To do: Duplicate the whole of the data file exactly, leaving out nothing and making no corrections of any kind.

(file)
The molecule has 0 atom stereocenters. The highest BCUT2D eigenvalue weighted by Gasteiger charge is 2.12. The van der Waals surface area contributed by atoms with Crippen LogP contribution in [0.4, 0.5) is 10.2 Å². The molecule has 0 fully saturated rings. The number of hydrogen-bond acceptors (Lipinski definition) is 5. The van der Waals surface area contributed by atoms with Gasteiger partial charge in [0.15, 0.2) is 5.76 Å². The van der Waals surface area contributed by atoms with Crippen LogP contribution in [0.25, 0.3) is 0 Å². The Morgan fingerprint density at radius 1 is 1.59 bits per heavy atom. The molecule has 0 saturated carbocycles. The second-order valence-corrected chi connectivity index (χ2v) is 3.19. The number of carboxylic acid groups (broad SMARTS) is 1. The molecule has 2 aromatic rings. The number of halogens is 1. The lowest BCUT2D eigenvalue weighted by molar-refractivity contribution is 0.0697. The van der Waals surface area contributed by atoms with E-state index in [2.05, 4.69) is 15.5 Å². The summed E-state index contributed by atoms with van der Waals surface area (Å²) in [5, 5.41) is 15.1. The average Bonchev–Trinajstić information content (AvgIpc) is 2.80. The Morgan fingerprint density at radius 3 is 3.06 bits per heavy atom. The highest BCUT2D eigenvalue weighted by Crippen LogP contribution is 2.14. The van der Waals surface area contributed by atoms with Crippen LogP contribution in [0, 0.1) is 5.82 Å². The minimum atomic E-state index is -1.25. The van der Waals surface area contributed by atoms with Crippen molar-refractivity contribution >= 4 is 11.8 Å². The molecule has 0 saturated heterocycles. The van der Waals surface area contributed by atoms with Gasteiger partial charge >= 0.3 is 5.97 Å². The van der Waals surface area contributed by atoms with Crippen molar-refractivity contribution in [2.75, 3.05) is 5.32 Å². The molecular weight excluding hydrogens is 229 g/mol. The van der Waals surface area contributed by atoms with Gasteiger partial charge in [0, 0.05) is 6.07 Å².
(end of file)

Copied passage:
The molecule has 0 atom stereocenters. The highest BCUT2D eigenvalue weighted by Gasteiger charge is 2.12. The van der Waals surface area contributed by atoms with Crippen LogP contribution in [0.4, 0.5) is 10.2 Å². The molecule has 0 fully saturated rings. The number of hydrogen-bond acceptors (Lipinski definition) is 5. The van der Waals surface area contributed by atoms with Gasteiger partial charge in [0.15, 0.2) is 5.76 Å². The van der Waals surface area contributed by atoms with Crippen LogP contribution in [0.25, 0.3) is 0 Å². The Morgan fingerprint density at radius 1 is 1.59 bits per heavy atom. The molecule has 0 saturated carbocycles. The second-order valence-corrected chi connectivity index (χ2v) is 3.19. The number of carboxylic acid groups (broad SMARTS) is 1. The molecule has 2 aromatic rings. The number of halogens is 1. The lowest BCUT2D eigenvalue weighted by molar-refractivity contribution is 0.0697. The van der Waals surface area contributed by atoms with E-state index in [2.05, 4.69) is 15.5 Å². The summed E-state index contributed by atoms with van der Waals surface area (Å²) in [5, 5.41) is 15.1. The average Bonchev–Trinajstić information content (AvgIpc) is 2.80. The Morgan fingerprint density at radius 3 is 3.06 bits per heavy atom. The highest BCUT2D eigenvalue weighted by Crippen LogP contribution is 2.14. The van der Waals surface area contributed by atoms with Crippen LogP contribution in [0, 0.1) is 5.82 Å². The minimum atomic E-state index is -1.25. The van der Waals surface area contributed by atoms with Crippen molar-refractivity contribution >= 4 is 11.8 Å². The molecule has 0 saturated heterocycles. The van der Waals surface area contributed by atoms with Gasteiger partial charge >= 0.3 is 5.97 Å². The van der Waals surface area contributed by atoms with Crippen molar-refractivity contribution in [2.75, 3.05) is 5.32 Å². The molecular weight excluding hydrogens is 229 g/mol. The van der Waals surface area contributed by atoms with Gasteiger partial charge in [0, 0.05) is 6.07 Å².